- Pedido anticipado
- Lanzamiento previsto: 27 de oct. de 2020
- S/ 42.90
Descripción de editorial
The moving story of a bond between sportswriter and fan that was forged in a shared love of basketball and grew over several decades into an extraordinary friendship
"This is a story about friendship, sports, aging, and ultimately time itself--the things it strips away and the things it cannot touch. I loved it."--Wright Thompson, author of The Cost of These Dreams
Harvey Araton is one of New York's--and the nation's--best-known sports journalists, having covered thousands of Knicks games over the course of a long and distinguished career. But the person at the heart of Our Last Season, Michelle Musler, is largely anonymous--except, that is, to the players, coaches, and writers who have passed through Madison Square Garden, where she held season tickets behind the Knicks bench for 45 years. In that time, as she juggled a successful career as a corporate executive and single parenthood of five children, she missed only a handful of home games. The Garden was her second home--and the place where an extraordinary friendship between fan and sportswriter was forged.
That relationship soon grew into something much bigger than basketball, with Michelle serving as a cherished mentor and friend to Harvey as he weathered life's inevitable storms: illness, aging, and professional challenges and transitions. During the 2017-18 NBA season, as Michelle faces serious illness that prevents her from attending more than a few Knicks games, Harvey finally has the chance to give back to Michelle everything she has given him: reminders of all she's accomplished, the blessings she's enjoyed, and the devoted friend she has been to him.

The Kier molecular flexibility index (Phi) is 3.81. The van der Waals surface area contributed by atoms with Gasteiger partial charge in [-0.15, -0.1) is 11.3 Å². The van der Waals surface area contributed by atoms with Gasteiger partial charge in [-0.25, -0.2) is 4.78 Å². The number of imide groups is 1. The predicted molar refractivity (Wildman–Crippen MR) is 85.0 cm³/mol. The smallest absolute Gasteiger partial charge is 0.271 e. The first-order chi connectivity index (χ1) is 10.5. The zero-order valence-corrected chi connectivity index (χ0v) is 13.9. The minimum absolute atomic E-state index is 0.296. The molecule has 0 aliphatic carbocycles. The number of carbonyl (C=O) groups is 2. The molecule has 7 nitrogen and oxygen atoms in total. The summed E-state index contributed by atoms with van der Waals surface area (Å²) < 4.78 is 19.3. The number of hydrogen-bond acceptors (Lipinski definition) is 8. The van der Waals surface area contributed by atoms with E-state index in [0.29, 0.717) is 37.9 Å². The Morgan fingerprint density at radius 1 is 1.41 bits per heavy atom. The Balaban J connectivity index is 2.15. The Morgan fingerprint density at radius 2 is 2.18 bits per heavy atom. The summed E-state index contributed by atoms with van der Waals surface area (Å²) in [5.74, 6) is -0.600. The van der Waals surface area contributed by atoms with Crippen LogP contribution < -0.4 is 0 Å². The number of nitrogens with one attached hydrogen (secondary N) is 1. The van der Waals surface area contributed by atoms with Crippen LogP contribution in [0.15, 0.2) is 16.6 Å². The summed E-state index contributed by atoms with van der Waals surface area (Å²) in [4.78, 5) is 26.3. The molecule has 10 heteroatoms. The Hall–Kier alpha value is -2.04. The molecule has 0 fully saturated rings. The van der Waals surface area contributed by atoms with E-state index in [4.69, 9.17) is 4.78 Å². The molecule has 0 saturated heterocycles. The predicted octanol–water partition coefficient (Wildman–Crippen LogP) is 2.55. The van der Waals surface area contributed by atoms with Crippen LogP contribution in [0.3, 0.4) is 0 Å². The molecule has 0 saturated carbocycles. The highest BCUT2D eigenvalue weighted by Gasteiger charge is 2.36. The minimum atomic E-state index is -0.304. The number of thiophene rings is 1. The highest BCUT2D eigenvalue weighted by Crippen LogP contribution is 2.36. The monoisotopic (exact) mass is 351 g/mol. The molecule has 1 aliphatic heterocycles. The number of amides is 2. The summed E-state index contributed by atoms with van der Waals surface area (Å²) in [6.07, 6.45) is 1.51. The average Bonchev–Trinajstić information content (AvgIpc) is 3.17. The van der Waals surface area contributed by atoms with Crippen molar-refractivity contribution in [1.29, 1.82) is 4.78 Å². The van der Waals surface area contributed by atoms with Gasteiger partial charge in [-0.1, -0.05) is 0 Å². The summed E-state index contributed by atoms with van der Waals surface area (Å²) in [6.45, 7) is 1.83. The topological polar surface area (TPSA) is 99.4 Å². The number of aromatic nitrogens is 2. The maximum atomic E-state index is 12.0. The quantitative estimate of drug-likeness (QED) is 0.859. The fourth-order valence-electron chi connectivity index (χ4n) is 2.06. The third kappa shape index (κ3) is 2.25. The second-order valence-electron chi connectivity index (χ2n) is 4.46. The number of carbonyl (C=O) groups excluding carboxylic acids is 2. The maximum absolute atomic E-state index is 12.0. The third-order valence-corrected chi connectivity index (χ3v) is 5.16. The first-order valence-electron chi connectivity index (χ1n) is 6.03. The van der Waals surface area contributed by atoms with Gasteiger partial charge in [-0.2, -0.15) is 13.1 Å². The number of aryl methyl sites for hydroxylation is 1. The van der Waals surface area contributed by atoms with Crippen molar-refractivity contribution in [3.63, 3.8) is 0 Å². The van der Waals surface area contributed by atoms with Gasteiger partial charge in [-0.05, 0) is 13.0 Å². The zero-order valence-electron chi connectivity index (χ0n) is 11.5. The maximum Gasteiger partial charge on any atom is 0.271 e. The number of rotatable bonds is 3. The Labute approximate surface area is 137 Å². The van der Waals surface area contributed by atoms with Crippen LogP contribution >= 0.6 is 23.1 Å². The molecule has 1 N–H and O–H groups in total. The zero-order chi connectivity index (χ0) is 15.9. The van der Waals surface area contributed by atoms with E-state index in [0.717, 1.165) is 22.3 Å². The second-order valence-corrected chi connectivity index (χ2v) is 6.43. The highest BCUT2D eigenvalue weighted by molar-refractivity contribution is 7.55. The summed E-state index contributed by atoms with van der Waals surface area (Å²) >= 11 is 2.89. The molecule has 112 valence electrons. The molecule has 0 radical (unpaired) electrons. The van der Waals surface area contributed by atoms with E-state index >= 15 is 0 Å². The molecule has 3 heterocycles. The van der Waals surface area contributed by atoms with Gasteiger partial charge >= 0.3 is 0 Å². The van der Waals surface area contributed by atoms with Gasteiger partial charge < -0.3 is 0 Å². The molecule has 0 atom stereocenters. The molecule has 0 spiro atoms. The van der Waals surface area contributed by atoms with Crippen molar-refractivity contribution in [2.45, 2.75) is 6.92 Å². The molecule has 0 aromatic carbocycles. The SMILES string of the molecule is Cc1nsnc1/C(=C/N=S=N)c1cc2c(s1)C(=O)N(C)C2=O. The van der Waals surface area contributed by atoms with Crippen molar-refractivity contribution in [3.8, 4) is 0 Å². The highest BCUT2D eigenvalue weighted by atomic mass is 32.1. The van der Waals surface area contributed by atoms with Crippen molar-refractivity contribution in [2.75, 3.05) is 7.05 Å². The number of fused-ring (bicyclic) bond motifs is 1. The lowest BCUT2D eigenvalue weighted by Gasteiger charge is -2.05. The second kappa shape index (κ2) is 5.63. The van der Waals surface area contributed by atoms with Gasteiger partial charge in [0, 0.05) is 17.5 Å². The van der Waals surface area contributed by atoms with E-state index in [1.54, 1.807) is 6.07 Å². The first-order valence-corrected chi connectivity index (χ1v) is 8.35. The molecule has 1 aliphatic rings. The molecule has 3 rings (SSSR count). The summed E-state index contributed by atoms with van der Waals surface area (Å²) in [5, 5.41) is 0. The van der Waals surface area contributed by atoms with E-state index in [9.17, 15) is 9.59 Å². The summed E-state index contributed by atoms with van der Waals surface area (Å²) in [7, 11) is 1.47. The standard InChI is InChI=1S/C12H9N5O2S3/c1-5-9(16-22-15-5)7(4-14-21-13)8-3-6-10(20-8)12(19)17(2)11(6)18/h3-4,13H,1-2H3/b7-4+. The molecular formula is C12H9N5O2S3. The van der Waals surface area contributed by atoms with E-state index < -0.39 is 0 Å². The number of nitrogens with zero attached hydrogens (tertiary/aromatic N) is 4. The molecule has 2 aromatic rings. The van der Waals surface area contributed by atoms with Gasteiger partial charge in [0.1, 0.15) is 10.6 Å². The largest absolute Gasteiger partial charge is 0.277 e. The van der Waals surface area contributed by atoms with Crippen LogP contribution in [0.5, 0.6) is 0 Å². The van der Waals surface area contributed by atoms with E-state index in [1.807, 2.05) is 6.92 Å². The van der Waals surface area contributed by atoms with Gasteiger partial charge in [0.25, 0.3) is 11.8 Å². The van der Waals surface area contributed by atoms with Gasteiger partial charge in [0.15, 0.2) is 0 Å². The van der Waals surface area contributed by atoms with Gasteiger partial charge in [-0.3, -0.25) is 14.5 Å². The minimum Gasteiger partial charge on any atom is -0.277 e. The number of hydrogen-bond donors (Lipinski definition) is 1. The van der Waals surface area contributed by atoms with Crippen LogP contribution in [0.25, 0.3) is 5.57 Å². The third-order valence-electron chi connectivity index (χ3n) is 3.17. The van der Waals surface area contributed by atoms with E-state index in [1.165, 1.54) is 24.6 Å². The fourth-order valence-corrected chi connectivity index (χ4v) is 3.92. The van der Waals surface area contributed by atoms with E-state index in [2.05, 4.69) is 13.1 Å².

Chock-full of anecdotes from behind the scenes and cameos from Knicks legends--from Frazier, King, and Ewing to Riley, Van Gundy, and many more--the story of Harvey and Michelle's nearly four decades of friendship is a delight for basketball fans. But at its core, Our Last Season is a book for all of us, offering a poignant and inspiring message about how to live with passion, commitment, and optimism.
New York Times sportswriter Araton (Driving Mr. Yogi) delivers a fascinating memoir of his many years covering the New York Knicks and his longtime friendship with one of the team's "most devoted fans," Michelle Musler. The daughter of a Jewish steamfitter and an Irish immigrant mother from working-class Hartford, Conn., Musler attended college, raised five children, became a Xerox executive, and eventually developed a career "managing and coaching corporate executives." Early on she began following the Knicks, and with the help of friends with season tickets, became a courtside fixture known to players and coaches alike as "the woman behind the Knicks bench... as big a staple at the Garden as Spike Lee." Araton recounts his early development as a sportswriter and meeting Musler, who became "a friend to keep me grounded" and "a well-placed source to help keep me enlightened." She shared impressions she had from what she had seen behind the bench, such as recognizing that the troubled career of Patrick Ewing, for example, was really "a reflection of the team's notoriously capricious ownership." Musler's "instincts and insights and tough but dedicated love had guided me through so many professional and personal storms," Araton writes. This heartwarming look at the life of a friend and die-hard sports fan is effortlessly charming.